Friday, 3 April 2015

New Show: The Quizeum - BBC4

By rights I ought to have enjoyed this more. Museums? Love ‘em. Quizzes? Ditto. Griff Rhys Jones? Liked his 3 Men in a Boat shows, Smith and Jones, and Not The Nine O’Clock News. So what went wrong?

The basic premise of the show is that two teams of two experts each undergo a range of rounds relating to identifying various museum objects, either what they are, or what they do, or finding a specific object based on a cryptic clue provided by the other team. Each show takes place in a different museum.

I think my lack of enjoyment comes partly because this is a show with a bit of an identity crisis. I mean it is called a quiz, and there are questions asked, and sometimes there are even answers given. But for a lot of its running time I got the impression that the questions were being treated as a bit of an irrelevance, something getting in the way of what the panelists really wanted to do, which was chat, and exchange what passes for witticisms amongst such exalted circles, one supposes. It was a bit odd too, considering how unashamedly highbrow aspects of this show were, that there seemed to be a bias towards the smutty and scatological amongst the objects being discussed, the ladle for removing baby excrement, and the plate decorated with willies being the most obvious examples. Strange.

I’ve been branded smug enough times in the past myself to be wary of applying that adjective to anybody else. The panelists have the titles, the positions, the expertise and the authority to be on the show in the first place, and good luck to them for that, but, oh I don’t know, maybe it’s my own inverted snobbery, but I felt like I was at a dinner party with a group of people I’ve never met, who were all trying to impress each other, and made it perfectly clear that they weren’t interested in anything I might have to say. Believe it or not, I don’t mind not knowing things, especially if there’s no real reason why I should have known it prior to the show, but make it interesting, and don’t bore me.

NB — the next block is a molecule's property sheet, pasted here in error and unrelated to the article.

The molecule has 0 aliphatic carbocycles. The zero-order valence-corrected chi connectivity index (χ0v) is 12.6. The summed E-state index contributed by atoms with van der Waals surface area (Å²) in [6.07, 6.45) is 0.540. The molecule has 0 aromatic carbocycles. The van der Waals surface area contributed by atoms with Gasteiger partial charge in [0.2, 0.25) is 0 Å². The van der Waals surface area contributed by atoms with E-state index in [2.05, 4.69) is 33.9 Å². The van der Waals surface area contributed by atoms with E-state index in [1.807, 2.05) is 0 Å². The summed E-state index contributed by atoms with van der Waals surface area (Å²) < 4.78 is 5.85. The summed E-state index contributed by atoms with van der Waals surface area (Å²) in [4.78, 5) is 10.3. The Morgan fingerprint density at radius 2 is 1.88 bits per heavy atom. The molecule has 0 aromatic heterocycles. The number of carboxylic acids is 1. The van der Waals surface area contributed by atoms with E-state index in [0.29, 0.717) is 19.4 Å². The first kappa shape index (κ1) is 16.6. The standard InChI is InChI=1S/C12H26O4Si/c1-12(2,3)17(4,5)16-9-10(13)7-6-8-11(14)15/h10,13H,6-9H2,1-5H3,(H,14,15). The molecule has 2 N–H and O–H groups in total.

I don’t have a problem with highbrow quizzes, and I don’t have a problem with lowbrow quizzes. I have a problem with boring quizzes, and with bad quizzes, and quizzes which don’t work. This one didn’t work for me. Sorry. 

1 comment:

Quentin Vole said...

It's a general problem with any 'expert' quiz. If you ask questions that stretch the panelists, none of the audience can make head nor tail of them. So they ask what are really trivially easy questions and let the experts ramble and pontificate for a bit. And no-one cares a jot what the score is, which is a drawback for a 'real' quiz show.